You can take the boys out of the city, but you can't take the city out of the boys. I found this old picture and decided it needs to be framed immediately.
I couldn't think of a topic today so I'll let the boys' photo inspire me for this post: the differences between running in a city versus the country. Here we go - see if you agree!
Running in a city versus the country each have their own advantages and disadvantages:
Pre-Run Preparation -- In the city I never worry too much about forgetting something before I head out the door. I can be blissfully unprepared and know that I can get a cab, a bottle of water, a bite of fuel, a pack of bandaids, and pretty much anything else I need with one click of an app on my phone or by popping in one of the many quickie marts along the path. In the country, you need to pack it all - the water, the food, the chapstick, and anything else you anticipate needing even if you don't actually USE IT that day.
Stops and Starts -- I love taking mini trips to the country so I can run on LONG roads that seem to go on forever, versus the city where I do a lot of starts and stops in a single run. It can be disruptive stopping at lights or waiting for cars to pass so you can cross the street. I sometimes lose momentum and it takes me a second to get back in the zone. Not only does my pace improve when I run long straight roads, but I also easily lose track of time when I run in the country.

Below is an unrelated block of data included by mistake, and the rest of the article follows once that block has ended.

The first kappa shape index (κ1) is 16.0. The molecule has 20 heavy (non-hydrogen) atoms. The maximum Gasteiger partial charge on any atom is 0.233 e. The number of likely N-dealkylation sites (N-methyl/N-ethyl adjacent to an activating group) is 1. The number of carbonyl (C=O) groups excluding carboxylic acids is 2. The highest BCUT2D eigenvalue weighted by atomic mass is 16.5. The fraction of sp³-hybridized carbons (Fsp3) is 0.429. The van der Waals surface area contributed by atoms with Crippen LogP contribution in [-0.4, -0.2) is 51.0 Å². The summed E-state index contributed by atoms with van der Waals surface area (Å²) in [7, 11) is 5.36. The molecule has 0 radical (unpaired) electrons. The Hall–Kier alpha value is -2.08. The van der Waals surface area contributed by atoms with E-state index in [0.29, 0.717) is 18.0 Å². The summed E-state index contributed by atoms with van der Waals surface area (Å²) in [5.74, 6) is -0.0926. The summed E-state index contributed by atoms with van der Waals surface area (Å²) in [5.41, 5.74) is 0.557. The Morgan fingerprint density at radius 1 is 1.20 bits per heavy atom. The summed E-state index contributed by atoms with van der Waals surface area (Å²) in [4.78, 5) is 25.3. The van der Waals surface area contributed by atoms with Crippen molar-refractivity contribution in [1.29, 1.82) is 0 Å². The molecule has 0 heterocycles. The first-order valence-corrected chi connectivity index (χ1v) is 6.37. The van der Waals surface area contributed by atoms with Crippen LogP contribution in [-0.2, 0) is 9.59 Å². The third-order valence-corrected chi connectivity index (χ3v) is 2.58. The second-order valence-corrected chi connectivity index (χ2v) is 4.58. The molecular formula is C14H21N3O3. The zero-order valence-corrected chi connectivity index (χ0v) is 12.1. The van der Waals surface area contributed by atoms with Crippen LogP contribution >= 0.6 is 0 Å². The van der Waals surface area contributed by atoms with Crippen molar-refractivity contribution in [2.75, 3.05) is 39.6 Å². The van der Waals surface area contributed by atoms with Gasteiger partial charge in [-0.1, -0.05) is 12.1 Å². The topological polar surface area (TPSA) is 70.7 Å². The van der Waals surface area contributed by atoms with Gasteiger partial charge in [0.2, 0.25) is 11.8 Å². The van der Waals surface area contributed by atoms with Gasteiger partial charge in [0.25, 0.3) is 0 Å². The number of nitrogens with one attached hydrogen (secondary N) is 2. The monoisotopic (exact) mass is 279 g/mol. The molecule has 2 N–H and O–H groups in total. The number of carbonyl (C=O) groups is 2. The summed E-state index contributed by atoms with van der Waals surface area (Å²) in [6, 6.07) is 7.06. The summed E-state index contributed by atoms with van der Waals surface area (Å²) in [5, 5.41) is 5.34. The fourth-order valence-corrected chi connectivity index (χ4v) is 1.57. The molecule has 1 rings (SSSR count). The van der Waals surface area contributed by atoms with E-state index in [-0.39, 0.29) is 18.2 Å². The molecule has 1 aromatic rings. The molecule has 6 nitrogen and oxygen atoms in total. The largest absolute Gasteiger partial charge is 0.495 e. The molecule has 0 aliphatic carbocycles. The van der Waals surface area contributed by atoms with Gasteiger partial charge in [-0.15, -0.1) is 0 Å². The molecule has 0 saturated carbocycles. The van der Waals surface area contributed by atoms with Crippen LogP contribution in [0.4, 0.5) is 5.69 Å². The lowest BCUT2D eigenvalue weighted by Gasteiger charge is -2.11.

The Views! -- I mean they are both spectacular in their own ways... the country with the rolling hills, horses, cool shadows and big open (unobstructed views of) skies... the city with its crazy characters, graffiti, and outdoor cafes.
Terrain -- On vacation I got really used to running on roads that have a soft shoulder with loose terrain. It felt so much better on my knees and feet versus the hard pavement in San Francisco. Each also have their potential downsides. Gravel country roads can cause you to lose your balance or roll an ankle -- but I've also found that running on pavement aggravates my IT band and strains my joints more.
Safety -- There's something about less traffic and pedestrians that makes me instantly feel more safe running on a country road versus the city streets. Really the biggest danger to me in the rural areas is lack of sidewalks. It can be pretty unsafe running on single lane roads, especially if you run with earbuds!
What about you - do you have a preference between city vs. country running? Where is your favorite place to go for a long run?
Did you grow up in a big city or small town or somewhere in between?